Wendy the Saint BernardWendy, the six-year-old Saint Bernard presented to the Narre Warren team recently for a history of inappetence for several days.  Though usually a very fussy girl when it comes to food, it was not like her to refuse food outright, especially her favourites.  She was also incredibly lethargic, drinking lots of water and had begun to vomit.  Wendy was known for being a bit of a hunter, and her owners couldn’t rule out her having eaten something silly like a bird.

During her initial examination with Dr. Dawn, it was noted that she was incredibly tense in her abdomen, had sticky discharge from her vulva and and also diarrhoea on a rectal swab.  As Wendy was not desexed, the possibility of her suffering from pyometra was high on the list of possibilities, along with a foreign body.  Pyometra is a serious bacterial infection of the uterus that can affect female dogs, especially those who are not speyed.

As Wendy was also incredibly dehydrated and clinically unstable, it was important to first stabilise her with fluids and certain medications before consider attempting her exploratory laparotomy.  After a night in emergency where she was closely watched and rehydrated, she returned for her surgery the next day with Dr. Isabelle.  Once inside her abdomen, it was clear that Wendy was suffering from not only a “closed” pyometra, but also a very nasty bout of peritonitis.  This is a serious condition characterized by inflammation of the peritoneum (the membrane lining the abdominal cavity), often caused by bacterial infection or other underlying factors.  Dr. Isabelle’s work was certainly cut out for her, making an already tricky surgery, that much harder.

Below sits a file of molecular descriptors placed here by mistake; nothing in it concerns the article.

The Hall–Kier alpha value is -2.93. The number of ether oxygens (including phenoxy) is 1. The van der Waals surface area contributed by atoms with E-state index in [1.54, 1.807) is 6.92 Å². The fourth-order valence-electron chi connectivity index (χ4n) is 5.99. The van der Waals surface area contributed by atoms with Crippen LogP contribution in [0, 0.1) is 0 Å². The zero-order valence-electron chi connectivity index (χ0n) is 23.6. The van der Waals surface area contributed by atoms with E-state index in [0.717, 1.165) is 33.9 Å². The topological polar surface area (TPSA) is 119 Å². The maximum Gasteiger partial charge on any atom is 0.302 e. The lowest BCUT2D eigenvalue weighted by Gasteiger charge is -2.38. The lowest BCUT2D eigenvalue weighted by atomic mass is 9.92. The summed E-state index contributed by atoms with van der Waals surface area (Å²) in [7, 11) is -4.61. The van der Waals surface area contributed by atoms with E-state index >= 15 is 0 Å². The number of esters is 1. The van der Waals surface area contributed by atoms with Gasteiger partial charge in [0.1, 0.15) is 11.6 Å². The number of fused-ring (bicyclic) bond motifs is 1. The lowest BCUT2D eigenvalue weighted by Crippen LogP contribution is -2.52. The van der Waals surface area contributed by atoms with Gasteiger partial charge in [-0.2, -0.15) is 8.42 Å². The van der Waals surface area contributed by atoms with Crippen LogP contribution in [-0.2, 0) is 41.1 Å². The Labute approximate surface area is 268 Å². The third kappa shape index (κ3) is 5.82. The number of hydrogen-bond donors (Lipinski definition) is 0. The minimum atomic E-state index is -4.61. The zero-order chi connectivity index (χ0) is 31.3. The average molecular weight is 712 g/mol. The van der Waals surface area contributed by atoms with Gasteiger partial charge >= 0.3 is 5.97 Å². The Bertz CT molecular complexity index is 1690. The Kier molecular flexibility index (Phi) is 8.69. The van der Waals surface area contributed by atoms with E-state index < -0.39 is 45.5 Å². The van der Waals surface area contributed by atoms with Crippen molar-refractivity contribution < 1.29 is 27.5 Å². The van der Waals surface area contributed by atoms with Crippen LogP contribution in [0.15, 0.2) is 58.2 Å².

Here’s an explanation of pyometra:

  • Normal Uterine Function: In an intact female dog, the uterus undergoes changes during the reproductive cycle. After each heat cycle (estrus), whether the dog becomes pregnant or not, the uterine lining thickens in preparation for pregnancy. If pregnancy does not occur, the lining is shed, similar to menstruation in humans. However, unlike humans, dogs reabsorb the uterine lining rather than shedding it externally.
  • Pyometra Formation: In some cases, the uterus may become susceptible to bacterial infection during this phase, usually due to hormonal changes or alterations in the uterine environment. Bacteria, often E. coli or other normal inhabitants of the reproductive tract, can ascend into the uterus, leading to infection. This infection causes inflammation and accumulation of pus within the uterus.
  • Closed Pyometra: In a closed pyometra, the cervix (the opening of the uterus into the vagina) remains closed. This means that the pus produced in the infected uterus cannot drain out of the body. As a result, the uterus becomes distended with pus, causing swelling and potentially leading to life-threatening complications such as rupture of the uterus or systemic infection (sepsis).

Dogs with a closed pyometra may exhibit various symptoms, including lethargy, loss of appetite, increased drinking and urination, vomiting, diarrhea, abdominal distention, and sometimes a pus-like vaginal discharge. However, some dogs may show minimal or no symptoms until the condition becomes severe.

This is a cautionary tale for the vital importance of neutering wherever possible for the ongoing health of our pets.  Prevention through early desexing is the best way to avoid the risks and complications associated with pyometra, along with many other disease processes, especially ones affecting female dogs.

Luckily for Wendy, the quick thinking of her family and the incredible skill of the multiple team members who cared for her, meant that she is now back at home recovering and very grateful to be feeling better!  She can now rest easy knowing that this particular issue will never arise again!  Well done lovely Wendy!

If you suspect that your dog may have a pyometra, it is important to seek veterinary care immediately. Treatment typically involves emergency stabilization, which may include IV fluids, antibiotics, and other supportive measures. Surgery to remove the infected uterus is usually critical to fully treat the condition and eliminate recurrence.